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Leaves with bioluminescence or cultures of air, art and science by Juan Zamora

“What you are seeing are decellularized leaves. I have removed the plant cellulose and replaced it with a bioluminescent liquid balanced with a certain chemistry to make it stable. The leaves have light of their own. For me, it is like imagining a future with a new species of plant that has light by itself.

This is how the Madrid artist Juan Zamora (1982) presents one of the pieces of life in emergency his first major individual exhibition by the Fundació Sorigué, in Lleida, which can be seen until December 17.

The exhibition by the Madrid artist can be seen at the Fundació Sorigué until December 17

in the work, emerge the light (Future Year), some sunflower and spinach leaves are attached to branches of burned trees on the ground of burned forests in Lleida and Madrid. He has worked with bioluminescent fluid extracted from algae in collaboration with the High Technology Institute of Bergen and the Carlos III Institute of Madrid.

Juan Zamora talks about life, death or love through biology, “from the poetry that art allows and from the analysis that science allows.” His concept of emergency includes the dangerous situation that requires immediate action and that which is born, which emerges.

Juan Zamora at the presentation of the exhibition ‘Life in emergency’, at the Sorigué Foundation in Lleida


He has collected dry leaves from Lleida forming a strip. The light that passes through the holes that the beetles have made on the leaves has helped her to draw musical notes on a paper that sounds in the musical boxes that she has installed, they can be played.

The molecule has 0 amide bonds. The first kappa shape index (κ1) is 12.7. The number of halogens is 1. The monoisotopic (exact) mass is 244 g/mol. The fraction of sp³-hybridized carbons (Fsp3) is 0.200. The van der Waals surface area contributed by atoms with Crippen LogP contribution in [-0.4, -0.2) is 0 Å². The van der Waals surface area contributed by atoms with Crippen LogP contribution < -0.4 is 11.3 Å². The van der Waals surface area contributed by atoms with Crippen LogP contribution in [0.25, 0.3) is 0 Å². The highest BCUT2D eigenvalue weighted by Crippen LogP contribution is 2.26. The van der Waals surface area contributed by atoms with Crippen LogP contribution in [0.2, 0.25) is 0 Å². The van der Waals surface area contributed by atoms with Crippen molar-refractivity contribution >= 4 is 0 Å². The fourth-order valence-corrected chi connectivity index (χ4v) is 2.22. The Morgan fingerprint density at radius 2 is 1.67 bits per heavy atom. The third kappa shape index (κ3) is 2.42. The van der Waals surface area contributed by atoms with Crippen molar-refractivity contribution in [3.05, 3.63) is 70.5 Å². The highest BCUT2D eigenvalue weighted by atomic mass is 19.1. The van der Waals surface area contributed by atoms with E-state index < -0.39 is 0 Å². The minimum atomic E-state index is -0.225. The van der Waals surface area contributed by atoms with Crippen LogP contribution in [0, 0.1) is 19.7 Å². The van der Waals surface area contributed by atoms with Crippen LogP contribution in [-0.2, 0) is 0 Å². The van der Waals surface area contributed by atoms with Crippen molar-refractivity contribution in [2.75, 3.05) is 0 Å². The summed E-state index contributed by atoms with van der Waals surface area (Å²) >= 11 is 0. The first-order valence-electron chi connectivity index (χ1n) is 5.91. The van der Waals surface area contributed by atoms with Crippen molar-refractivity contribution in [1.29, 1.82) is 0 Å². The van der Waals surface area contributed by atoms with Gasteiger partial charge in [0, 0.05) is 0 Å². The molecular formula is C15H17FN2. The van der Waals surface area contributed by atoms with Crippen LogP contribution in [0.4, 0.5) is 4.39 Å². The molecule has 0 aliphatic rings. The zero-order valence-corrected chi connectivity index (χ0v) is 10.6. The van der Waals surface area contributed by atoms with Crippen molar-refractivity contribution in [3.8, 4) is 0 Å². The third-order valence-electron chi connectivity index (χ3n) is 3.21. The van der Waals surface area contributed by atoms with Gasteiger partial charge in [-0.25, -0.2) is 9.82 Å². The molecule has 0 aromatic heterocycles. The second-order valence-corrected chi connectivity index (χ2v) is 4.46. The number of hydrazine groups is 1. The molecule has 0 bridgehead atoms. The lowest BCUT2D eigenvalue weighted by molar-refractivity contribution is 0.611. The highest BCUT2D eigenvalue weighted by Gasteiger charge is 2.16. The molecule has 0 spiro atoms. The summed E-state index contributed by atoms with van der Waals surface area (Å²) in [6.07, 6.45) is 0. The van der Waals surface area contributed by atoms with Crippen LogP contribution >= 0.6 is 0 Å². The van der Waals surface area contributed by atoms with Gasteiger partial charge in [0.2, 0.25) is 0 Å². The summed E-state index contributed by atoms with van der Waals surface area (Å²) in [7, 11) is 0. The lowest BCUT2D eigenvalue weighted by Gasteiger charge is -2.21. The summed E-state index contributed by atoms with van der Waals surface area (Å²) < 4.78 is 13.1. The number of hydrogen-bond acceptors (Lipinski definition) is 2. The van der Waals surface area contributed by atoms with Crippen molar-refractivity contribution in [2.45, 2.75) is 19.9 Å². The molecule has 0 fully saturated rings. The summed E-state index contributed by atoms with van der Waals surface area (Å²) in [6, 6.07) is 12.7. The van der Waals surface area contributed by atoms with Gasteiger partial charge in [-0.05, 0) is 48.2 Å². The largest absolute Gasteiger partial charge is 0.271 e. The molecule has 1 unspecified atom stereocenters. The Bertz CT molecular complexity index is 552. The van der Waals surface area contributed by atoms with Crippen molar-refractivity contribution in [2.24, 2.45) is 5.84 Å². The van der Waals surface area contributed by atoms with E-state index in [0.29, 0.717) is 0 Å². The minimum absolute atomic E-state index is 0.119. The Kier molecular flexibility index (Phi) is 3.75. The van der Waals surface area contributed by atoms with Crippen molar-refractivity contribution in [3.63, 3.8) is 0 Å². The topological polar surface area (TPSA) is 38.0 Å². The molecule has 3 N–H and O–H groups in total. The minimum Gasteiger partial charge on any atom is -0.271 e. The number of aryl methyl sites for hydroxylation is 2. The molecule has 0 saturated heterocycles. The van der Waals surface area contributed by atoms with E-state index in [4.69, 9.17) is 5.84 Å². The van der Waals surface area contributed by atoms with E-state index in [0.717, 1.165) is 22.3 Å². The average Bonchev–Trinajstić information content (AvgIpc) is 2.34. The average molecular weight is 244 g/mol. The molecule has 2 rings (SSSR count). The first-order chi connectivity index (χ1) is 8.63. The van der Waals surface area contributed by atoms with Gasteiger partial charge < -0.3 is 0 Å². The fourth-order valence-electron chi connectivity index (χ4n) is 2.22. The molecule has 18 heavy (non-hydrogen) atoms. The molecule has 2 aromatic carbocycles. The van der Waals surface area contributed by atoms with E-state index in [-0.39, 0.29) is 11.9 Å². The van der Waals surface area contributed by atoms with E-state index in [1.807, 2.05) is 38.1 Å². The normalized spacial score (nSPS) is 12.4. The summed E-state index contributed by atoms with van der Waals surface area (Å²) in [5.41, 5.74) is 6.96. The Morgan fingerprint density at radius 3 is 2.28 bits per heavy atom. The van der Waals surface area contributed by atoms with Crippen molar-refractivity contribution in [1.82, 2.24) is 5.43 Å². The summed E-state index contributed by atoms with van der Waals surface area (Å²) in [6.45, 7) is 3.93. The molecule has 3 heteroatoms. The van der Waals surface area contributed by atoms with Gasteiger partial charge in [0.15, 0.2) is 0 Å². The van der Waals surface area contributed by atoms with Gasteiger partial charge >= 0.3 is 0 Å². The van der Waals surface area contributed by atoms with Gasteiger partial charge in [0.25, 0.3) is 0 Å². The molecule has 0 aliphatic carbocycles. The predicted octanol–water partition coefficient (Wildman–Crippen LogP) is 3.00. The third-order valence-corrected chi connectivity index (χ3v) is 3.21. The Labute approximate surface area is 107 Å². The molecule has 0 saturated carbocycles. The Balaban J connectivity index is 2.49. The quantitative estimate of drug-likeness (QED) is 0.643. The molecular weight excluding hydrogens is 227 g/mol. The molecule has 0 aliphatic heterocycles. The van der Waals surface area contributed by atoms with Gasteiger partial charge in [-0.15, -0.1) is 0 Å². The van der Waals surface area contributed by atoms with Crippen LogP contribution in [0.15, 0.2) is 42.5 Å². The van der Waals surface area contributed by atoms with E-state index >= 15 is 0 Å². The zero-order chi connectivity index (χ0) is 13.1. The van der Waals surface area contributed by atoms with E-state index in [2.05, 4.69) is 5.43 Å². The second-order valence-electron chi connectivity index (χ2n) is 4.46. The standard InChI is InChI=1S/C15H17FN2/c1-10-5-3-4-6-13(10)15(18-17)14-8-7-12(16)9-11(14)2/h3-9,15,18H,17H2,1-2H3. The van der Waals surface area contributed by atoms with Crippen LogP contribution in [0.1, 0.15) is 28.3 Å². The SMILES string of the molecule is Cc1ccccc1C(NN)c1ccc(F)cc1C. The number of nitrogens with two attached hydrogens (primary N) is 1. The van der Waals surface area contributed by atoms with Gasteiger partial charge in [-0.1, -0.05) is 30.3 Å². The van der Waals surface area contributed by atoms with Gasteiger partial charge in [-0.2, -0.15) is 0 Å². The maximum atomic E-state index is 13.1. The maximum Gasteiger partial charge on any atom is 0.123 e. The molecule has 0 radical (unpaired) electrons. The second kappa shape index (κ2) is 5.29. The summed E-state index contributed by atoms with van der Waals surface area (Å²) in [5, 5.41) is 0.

With the collaboration of IRTA pathologists, he has created cultivate the air, a dark space, with pendulums with Petri dishes that contain culture for bacteria and fungi that multiply and divide in pink, golden or almost transparent shades. They are, says Juan Zamora, “literally air crops” from places in Lleida.

Juan Zamora has installed a Big Bang representation. In front, what for him is his most conceptual piece: Amor. It shows two clocks facing each other, somehow weaving time until there comes a moment when the thread tightens and the clocks stop. “The reflex of clocks, he says, has a lot to do with the way cells divide and expand. It is a duplicity of times and distances, which communicate, which expand. The idea of ​​weaving time and collapsing it.”

He has also drawn 109 plants considered endangered in Catalonia on a huge wall. Opposite four already extinct. In the same lonely room, the only species that has reappeared, the spirodela polyrhiza.

In Tierra y agua he shows recordings of the sky projected onto the water of five continents. For him, beyond the trompe l’oeil of water, the most sensory aspect is sound: “one goes for a walk, listening to the different environments and how they communicate with the beings that inhabit those places”.

2In the end, an owl is heard, the sea is heard. And it is made to walk and to think a little about the land”. With a degree in Fine Arts and recognized, among other awards, with the Princess of Girona Arts and Letters Foundation, Juan Zamora has participated in artistic residencies such as ISCP (New York, 2011-2012) or the Royal Academy of Spain (Rome, 2015- 2016).

When presenting the exhibition, the president of Sorigué, Anna Vallés, said that the relationship between the foundation and Juan Zamora dates back to 2009. At ARCO, Sorigué added Blowing a Flower to its collection, which includes works by Antonio López, Bill Viola, Doris Salcedo, or Chiharu Shiota, among other artists.

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